After simply replacing “localhost” with “127.0.0.1” in all configuration parameters I got the kind of snappy performance I expected. Crazy stuff.

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Transitioned

After a period of transition I finally decided to fully go with blog.tsukasa.eu and redirect requests from tsukasa.jidder.de to here.

That way links won’t be broken and I can finally utilize all the modern shennigans I’ve installed.

Future ahoy!

Edit 2013-06-15: The missing comments from the transition period are also on board now, me hearties!

The 80s called, they want their Hulk-Hogan muscle shirt back.

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Bitcasa Everywhere Chrome modification for infinite queue

Addendum 2014-05-21: I received a mail from Bitcasa informing me that this modification polls Bitcasa’s services so much that it has undesired side effects. Contrary to what you might believe it was not a threat or any sort of lesson in legal issues but a simple request backed by very reasonable, technical arguments. If you are not familiar with how the modification worked, here is the short version: BCE Mod created a background timer that would poll Bitcasa’s endpoint every x seconds to update it’s internal status, log you in, trigger new downloads and so on. One person using this method is not a problem. Add an undefined number of people and the trouble starts. Every user with this mod increases the stress on Bitcasa’s web interface considerably due to the unending stream of requests. Now here is where my dilemma starts: I was out to improve the user-experience and show that it does not take much to do so, not to harm the service I want to prosper for years to come. Unfortunately though, that seems to be the case now, making the life of the good folks at Bitcasa harder – not cool. So please understand that I will not offer or work on this modification anymore. I do recommend that if you still use the modification, you should uninstall it immediatly because it will not work as intended anymore; all it will do at this point is lock you out of My Bitcasa for a few minutes due to the number of requests. If you are interested in…

  • An infinite queue for your Bitcasa Everywhere downloads
  • Automatic login to My Bitcasa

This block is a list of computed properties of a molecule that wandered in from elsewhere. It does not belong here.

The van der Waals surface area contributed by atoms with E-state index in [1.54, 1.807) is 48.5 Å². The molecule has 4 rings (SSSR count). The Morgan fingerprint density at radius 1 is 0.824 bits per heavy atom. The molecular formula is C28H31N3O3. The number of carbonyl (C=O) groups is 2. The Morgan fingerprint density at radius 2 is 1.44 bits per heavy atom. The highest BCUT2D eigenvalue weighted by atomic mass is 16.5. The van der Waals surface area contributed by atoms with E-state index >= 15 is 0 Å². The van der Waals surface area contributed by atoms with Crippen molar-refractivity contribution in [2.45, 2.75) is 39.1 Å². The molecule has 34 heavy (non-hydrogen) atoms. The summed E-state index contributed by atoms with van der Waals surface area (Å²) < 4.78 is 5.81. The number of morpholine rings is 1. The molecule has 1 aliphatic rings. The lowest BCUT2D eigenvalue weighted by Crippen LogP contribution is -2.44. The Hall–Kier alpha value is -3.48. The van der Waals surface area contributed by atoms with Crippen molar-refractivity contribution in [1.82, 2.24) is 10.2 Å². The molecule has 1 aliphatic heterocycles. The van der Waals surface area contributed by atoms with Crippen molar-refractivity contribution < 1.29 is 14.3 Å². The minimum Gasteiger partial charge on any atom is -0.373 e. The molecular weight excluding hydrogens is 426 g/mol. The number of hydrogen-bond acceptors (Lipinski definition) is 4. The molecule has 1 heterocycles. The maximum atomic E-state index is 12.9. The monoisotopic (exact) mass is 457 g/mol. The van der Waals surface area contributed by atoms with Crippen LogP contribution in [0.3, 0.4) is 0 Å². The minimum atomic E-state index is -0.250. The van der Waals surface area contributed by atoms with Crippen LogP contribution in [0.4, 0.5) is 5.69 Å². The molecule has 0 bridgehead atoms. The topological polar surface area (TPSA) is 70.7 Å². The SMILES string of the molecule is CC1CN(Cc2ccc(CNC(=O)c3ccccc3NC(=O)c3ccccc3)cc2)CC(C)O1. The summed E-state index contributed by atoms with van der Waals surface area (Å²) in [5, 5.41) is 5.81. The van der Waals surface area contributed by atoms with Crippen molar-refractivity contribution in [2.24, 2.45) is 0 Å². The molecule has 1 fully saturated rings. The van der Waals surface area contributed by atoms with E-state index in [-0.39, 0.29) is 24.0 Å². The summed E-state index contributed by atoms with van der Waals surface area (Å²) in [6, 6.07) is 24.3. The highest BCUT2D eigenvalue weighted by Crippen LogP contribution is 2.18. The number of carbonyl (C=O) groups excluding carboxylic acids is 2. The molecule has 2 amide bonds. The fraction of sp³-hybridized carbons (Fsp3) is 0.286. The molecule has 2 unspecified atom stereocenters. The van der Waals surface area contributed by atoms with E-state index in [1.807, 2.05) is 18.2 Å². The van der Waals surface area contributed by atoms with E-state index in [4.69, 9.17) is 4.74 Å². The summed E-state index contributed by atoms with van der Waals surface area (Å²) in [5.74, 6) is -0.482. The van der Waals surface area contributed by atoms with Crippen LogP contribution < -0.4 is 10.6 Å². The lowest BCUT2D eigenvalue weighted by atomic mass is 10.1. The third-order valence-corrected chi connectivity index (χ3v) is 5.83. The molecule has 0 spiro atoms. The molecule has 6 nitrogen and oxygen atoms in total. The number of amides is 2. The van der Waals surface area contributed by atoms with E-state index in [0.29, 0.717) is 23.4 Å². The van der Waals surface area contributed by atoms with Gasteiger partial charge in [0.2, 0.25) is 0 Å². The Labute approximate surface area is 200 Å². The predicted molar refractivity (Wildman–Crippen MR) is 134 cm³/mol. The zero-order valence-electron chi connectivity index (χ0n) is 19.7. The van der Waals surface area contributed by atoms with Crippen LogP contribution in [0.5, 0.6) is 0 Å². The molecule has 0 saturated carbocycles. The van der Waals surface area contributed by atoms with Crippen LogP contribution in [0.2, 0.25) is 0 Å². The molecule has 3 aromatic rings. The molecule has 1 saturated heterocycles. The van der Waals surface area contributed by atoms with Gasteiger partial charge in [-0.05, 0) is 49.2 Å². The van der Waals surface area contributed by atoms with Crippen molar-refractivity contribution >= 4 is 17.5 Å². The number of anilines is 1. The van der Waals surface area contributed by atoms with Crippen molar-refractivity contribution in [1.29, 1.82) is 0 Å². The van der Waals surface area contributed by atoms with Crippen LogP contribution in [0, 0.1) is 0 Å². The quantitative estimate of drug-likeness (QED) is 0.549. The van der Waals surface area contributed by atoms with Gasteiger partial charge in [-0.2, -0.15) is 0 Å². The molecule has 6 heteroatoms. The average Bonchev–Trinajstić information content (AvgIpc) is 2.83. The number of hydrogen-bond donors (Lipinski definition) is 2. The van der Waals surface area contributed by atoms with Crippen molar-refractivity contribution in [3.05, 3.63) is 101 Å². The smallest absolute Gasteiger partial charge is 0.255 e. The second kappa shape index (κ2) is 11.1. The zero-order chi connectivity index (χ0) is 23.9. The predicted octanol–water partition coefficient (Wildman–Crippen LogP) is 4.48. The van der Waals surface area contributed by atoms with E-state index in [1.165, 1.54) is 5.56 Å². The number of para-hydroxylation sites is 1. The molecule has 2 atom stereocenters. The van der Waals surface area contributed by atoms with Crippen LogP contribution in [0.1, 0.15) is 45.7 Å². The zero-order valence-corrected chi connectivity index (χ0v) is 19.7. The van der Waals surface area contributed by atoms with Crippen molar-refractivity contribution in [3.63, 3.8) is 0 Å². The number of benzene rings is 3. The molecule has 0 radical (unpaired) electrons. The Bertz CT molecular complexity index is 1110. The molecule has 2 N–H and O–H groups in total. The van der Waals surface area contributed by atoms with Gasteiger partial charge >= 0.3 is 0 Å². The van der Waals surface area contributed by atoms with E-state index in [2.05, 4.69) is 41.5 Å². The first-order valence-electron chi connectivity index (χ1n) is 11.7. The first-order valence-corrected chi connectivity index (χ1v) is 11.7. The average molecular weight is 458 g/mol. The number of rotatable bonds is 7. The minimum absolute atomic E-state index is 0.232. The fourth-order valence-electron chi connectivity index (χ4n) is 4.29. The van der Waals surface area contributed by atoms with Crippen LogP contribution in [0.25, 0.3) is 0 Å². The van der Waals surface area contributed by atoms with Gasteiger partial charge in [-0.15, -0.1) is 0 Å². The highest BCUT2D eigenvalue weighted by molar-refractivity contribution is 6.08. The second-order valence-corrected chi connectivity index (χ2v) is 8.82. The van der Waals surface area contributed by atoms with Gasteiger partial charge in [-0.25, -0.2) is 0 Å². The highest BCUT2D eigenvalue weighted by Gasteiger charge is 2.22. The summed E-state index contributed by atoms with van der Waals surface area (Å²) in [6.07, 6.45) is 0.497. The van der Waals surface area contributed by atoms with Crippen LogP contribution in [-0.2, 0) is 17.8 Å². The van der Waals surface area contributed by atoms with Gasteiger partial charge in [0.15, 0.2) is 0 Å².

• Tighter integration with 3rd party services
  • A more up-to-date Bitcasa client update check (possibly an official announcement for each new release via Twitter?)

…please vote for these features on the official feature request section! The more votes a feature gets, the better! If a feature is not feasonable you will receive official word on why it will not make the cut. Also consider voting for the addition of some kind of file-download extension to Bitcasa’s API, giving third-party developers more freedom to interact with Bitcasa without having to play the “middle man” for file caching. Again, sorry to everyone at Bitcasa for the inconvenience caused and sorry to everyone who came here expecting a turbocharger for their Bitcasa Everywhere!

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Quick note: Bitcasa + prepaid credit-cards

I’m not a fan of credit-cards. Personally speaking, I think Paypal, despite all it’s flaws, is the slightly lesser evil.

Paypal gets the one thing right about payment online: Don’t allow charges without user authorization. That’s where credit-cards fall short, in my opinion.

Needless to say I was quite disheartened to learn Bitcasa only allows credit-cards as their method of payment (although the legal page hinted strongly towards that during beta). Luckily enough, services like Kalixa, Wirecard or Neteller seem to work fine with Bitcasa. While not a perfect solution, this does at least postpone the problem a year for me.

Once again, Wuala gets it right while others seem to fail miserably with the same tools at their disposal: Paypal recurring, Paypal subscription (usable without credit-card) and even Bitcoin are offered as payment options.

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Shameless Self-Promotion

I’m on App.net now (@tsukasa, obviously). Maybethis means I can finally get rid of Twitter’s ridiculous amount of spam.

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Bitcasa releases new client – to infinity… and beyond?

Remember Bitcasa? The guys who started last year with the daunting promise of infinite cloud storage for a fixed price of 10$/month? I tried the service back in February and wasn’t exactly thrilled, it felt more like a half-assed Dropbox clone with a truly dreadful software to manage your data. Another turn-off for me was that, at the time, it was available for Windows only, which is a no-go in this day and age.

Simply put: I did not care for the service in a long time until I got a rather interesting newsletter from Bitcasa a few days ago, highlighting their new range of clients.

Bitcasa now calls itself the “Infinite Drive”, a clever spin to highlight what their new client is all about. Instead of pestering me with a confusing GUI that makes no sense whatsoever I get what I have always wanted from the service: A Wuala-esque file-system integration via a virtual drive (on Windows).